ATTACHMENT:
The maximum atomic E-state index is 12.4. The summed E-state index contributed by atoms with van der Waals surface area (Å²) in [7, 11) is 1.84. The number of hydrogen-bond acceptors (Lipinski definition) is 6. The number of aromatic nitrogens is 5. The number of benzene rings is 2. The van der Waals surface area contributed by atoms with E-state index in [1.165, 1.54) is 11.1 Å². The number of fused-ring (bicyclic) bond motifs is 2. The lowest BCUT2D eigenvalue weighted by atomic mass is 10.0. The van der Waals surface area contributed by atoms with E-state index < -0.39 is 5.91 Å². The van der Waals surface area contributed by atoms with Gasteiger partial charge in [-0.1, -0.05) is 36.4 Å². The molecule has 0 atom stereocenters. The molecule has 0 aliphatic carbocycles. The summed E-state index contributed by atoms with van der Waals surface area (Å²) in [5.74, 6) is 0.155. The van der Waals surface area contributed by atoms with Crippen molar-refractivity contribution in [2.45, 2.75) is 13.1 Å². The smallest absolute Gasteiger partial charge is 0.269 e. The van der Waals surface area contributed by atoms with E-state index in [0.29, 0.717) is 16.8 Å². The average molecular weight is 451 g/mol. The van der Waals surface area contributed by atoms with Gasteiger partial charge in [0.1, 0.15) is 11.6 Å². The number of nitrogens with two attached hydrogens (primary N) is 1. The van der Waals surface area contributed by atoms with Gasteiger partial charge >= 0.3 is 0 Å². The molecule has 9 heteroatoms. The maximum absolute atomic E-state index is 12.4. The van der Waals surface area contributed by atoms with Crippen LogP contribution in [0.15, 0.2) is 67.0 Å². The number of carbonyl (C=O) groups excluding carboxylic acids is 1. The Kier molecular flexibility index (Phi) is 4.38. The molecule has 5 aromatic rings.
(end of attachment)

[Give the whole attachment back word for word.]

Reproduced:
The maximum atomic E-state index is 12.4. The summed E-state index contributed by atoms with van der Waals surface area (Å²) in [7, 11) is 1.84. The number of hydrogen-bond acceptors (Lipinski definition) is 6. The number of aromatic nitrogens is 5. The number of benzene rings is 2. The van der Waals surface area contributed by atoms with E-state index in [1.165, 1.54) is 11.1 Å². The number of fused-ring (bicyclic) bond motifs is 2. The lowest BCUT2D eigenvalue weighted by atomic mass is 10.0. The van der Waals surface area contributed by atoms with E-state index < -0.39 is 5.91 Å². The van der Waals surface area contributed by atoms with Gasteiger partial charge in [-0.1, -0.05) is 36.4 Å². The molecule has 0 atom stereocenters. The molecule has 0 aliphatic carbocycles. The summed E-state index contributed by atoms with van der Waals surface area (Å²) in [5.74, 6) is 0.155. The van der Waals surface area contributed by atoms with Crippen molar-refractivity contribution in [2.45, 2.75) is 13.1 Å². The smallest absolute Gasteiger partial charge is 0.269 e. The van der Waals surface area contributed by atoms with E-state index in [0.29, 0.717) is 16.8 Å². The average molecular weight is 451 g/mol. The van der Waals surface area contributed by atoms with Gasteiger partial charge in [0.1, 0.15) is 11.6 Å². The number of nitrogens with two attached hydrogens (primary N) is 1. The van der Waals surface area contributed by atoms with Gasteiger partial charge >= 0.3 is 0 Å². The molecule has 9 heteroatoms. The maximum absolute atomic E-state index is 12.4. The van der Waals surface area contributed by atoms with Crippen LogP contribution in [0.15, 0.2) is 67.0 Å². The number of carbonyl (C=O) groups excluding carboxylic acids is 1. The Kier molecular flexibility index (Phi) is 4.38. The molecule has 5 aromatic rings.